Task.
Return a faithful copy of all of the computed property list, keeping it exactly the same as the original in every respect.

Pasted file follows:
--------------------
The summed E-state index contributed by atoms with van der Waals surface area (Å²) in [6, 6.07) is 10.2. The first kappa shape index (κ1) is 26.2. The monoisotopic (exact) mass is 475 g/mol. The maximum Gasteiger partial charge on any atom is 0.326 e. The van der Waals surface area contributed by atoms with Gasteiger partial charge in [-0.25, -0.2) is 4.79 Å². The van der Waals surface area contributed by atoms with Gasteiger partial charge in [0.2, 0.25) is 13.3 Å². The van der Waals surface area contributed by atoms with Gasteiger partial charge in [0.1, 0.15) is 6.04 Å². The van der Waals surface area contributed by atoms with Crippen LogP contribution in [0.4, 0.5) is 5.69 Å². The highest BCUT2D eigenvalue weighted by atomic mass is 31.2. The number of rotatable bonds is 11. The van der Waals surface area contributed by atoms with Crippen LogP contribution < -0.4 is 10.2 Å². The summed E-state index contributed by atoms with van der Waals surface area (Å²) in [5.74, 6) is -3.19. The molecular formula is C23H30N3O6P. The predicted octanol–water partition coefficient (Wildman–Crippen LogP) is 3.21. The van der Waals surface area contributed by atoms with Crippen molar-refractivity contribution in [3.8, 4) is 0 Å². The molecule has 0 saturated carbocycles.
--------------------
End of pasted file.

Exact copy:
The summed E-state index contributed by atoms with van der Waals surface area (Å²) in [6, 6.07) is 10.2. The first kappa shape index (κ1) is 26.2. The monoisotopic (exact) mass is 475 g/mol. The maximum Gasteiger partial charge on any atom is 0.326 e. The van der Waals surface area contributed by atoms with Gasteiger partial charge in [-0.25, -0.2) is 4.79 Å². The van der Waals surface area contributed by atoms with Gasteiger partial charge in [0.2, 0.25) is 13.3 Å². The van der Waals surface area contributed by atoms with Gasteiger partial charge in [0.1, 0.15) is 6.04 Å². The van der Waals surface area contributed by atoms with Crippen LogP contribution in [0.4, 0.5) is 5.69 Å². The highest BCUT2D eigenvalue weighted by atomic mass is 31.2. The number of rotatable bonds is 11. The van der Waals surface area contributed by atoms with Crippen LogP contribution < -0.4 is 10.2 Å². The summed E-state index contributed by atoms with van der Waals surface area (Å²) in [5.74, 6) is -3.19. The molecular formula is C23H30N3O6P. The predicted octanol–water partition coefficient (Wildman–Crippen LogP) is 3.21. The van der Waals surface area contributed by atoms with Crippen molar-refractivity contribution in [3.8, 4) is 0 Å². The molecule has 0 saturated carbocycles.